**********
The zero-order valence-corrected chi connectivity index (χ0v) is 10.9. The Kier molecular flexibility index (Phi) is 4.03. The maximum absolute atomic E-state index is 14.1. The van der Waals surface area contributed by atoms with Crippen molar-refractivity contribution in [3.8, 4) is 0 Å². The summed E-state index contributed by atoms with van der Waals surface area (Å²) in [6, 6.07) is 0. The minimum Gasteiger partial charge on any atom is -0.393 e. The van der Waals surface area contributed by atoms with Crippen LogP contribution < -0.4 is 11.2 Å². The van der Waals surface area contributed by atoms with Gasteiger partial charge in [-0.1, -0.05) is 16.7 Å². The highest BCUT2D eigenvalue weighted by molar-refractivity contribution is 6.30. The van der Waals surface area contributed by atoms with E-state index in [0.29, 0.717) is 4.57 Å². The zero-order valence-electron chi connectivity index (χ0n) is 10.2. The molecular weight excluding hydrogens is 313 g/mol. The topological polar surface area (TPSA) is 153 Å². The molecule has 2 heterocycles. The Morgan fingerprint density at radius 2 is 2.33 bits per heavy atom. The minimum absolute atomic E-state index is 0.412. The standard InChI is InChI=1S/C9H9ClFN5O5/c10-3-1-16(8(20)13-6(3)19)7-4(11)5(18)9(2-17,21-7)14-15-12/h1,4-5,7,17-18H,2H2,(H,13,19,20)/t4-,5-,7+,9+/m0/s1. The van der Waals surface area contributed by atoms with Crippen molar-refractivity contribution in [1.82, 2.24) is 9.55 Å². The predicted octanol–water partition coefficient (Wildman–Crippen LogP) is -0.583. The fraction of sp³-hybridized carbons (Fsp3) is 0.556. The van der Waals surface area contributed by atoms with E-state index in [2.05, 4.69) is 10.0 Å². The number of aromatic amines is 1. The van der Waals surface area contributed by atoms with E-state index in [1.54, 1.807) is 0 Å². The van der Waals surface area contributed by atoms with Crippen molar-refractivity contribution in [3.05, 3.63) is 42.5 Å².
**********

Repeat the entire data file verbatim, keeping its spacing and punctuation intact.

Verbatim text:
The zero-order valence-corrected chi connectivity index (χ0v) is 10.9. The Kier molecular flexibility index (Phi) is 4.03. The maximum absolute atomic E-state index is 14.1. The van der Waals surface area contributed by atoms with Crippen molar-refractivity contribution in [3.8, 4) is 0 Å². The summed E-state index contributed by atoms with van der Waals surface area (Å²) in [6, 6.07) is 0. The minimum Gasteiger partial charge on any atom is -0.393 e. The van der Waals surface area contributed by atoms with Crippen LogP contribution < -0.4 is 11.2 Å². The van der Waals surface area contributed by atoms with Gasteiger partial charge in [-0.1, -0.05) is 16.7 Å². The highest BCUT2D eigenvalue weighted by molar-refractivity contribution is 6.30. The van der Waals surface area contributed by atoms with E-state index in [0.29, 0.717) is 4.57 Å². The zero-order valence-electron chi connectivity index (χ0n) is 10.2. The molecular weight excluding hydrogens is 313 g/mol. The topological polar surface area (TPSA) is 153 Å². The molecule has 2 heterocycles. The Morgan fingerprint density at radius 2 is 2.33 bits per heavy atom. The minimum absolute atomic E-state index is 0.412. The standard InChI is InChI=1S/C9H9ClFN5O5/c10-3-1-16(8(20)13-6(3)19)7-4(11)5(18)9(2-17,21-7)14-15-12/h1,4-5,7,17-18H,2H2,(H,13,19,20)/t4-,5-,7+,9+/m0/s1. The van der Waals surface area contributed by atoms with Crippen molar-refractivity contribution in [1.82, 2.24) is 9.55 Å². The predicted octanol–water partition coefficient (Wildman–Crippen LogP) is -0.583. The fraction of sp³-hybridized carbons (Fsp3) is 0.556. The van der Waals surface area contributed by atoms with E-state index in [2.05, 4.69) is 10.0 Å². The number of aromatic amines is 1. The van der Waals surface area contributed by atoms with E-state index in [1.54, 1.807) is 0 Å². The van der Waals surface area contributed by atoms with Crippen molar-refractivity contribution in [3.05, 3.63) is 42.5 Å².